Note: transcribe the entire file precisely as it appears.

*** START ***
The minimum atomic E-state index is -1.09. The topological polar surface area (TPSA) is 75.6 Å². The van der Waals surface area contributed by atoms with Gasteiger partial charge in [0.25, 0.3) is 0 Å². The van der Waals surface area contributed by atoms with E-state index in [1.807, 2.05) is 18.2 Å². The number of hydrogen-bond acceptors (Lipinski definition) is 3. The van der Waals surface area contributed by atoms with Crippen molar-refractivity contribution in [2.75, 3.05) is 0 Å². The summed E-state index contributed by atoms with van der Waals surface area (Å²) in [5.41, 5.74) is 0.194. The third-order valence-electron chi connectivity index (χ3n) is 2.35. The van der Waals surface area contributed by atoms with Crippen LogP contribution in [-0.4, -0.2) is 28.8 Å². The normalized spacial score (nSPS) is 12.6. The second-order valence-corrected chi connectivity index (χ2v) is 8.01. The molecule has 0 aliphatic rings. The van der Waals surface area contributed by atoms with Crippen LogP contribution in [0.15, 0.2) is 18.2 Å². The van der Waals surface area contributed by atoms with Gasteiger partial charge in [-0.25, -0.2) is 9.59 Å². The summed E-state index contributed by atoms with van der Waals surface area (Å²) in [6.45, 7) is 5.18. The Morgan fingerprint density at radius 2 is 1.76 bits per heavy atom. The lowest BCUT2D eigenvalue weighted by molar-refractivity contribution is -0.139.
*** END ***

The minimum atomic E-state index is -1.09. The topological polar surface area (TPSA) is 75.6 Å². The van der Waals surface area contributed by atoms with Gasteiger partial charge in [0.25, 0.3) is 0 Å². The van der Waals surface area contributed by atoms with E-state index in [1.807, 2.05) is 18.2 Å². The number of hydrogen-bond acceptors (Lipinski definition) is 3. The van der Waals surface area contributed by atoms with Crippen molar-refractivity contribution in [2.75, 3.05) is 0 Å². The summed E-state index contributed by atoms with van der Waals surface area (Å²) in [5.41, 5.74) is 0.194. The third-order valence-electron chi connectivity index (χ3n) is 2.35. The van der Waals surface area contributed by atoms with Crippen LogP contribution in [-0.4, -0.2) is 28.8 Å². The normalized spacial score (nSPS) is 12.6. The second-order valence-corrected chi connectivity index (χ2v) is 8.01. The molecule has 0 aliphatic rings. The van der Waals surface area contributed by atoms with Crippen LogP contribution in [0.15, 0.2) is 18.2 Å². The van der Waals surface area contributed by atoms with Gasteiger partial charge in [-0.25, -0.2) is 9.59 Å². The summed E-state index contributed by atoms with van der Waals surface area (Å²) in [6.45, 7) is 5.18. The Morgan fingerprint density at radius 2 is 1.76 bits per heavy atom. The lowest BCUT2D eigenvalue weighted by molar-refractivity contribution is -0.139.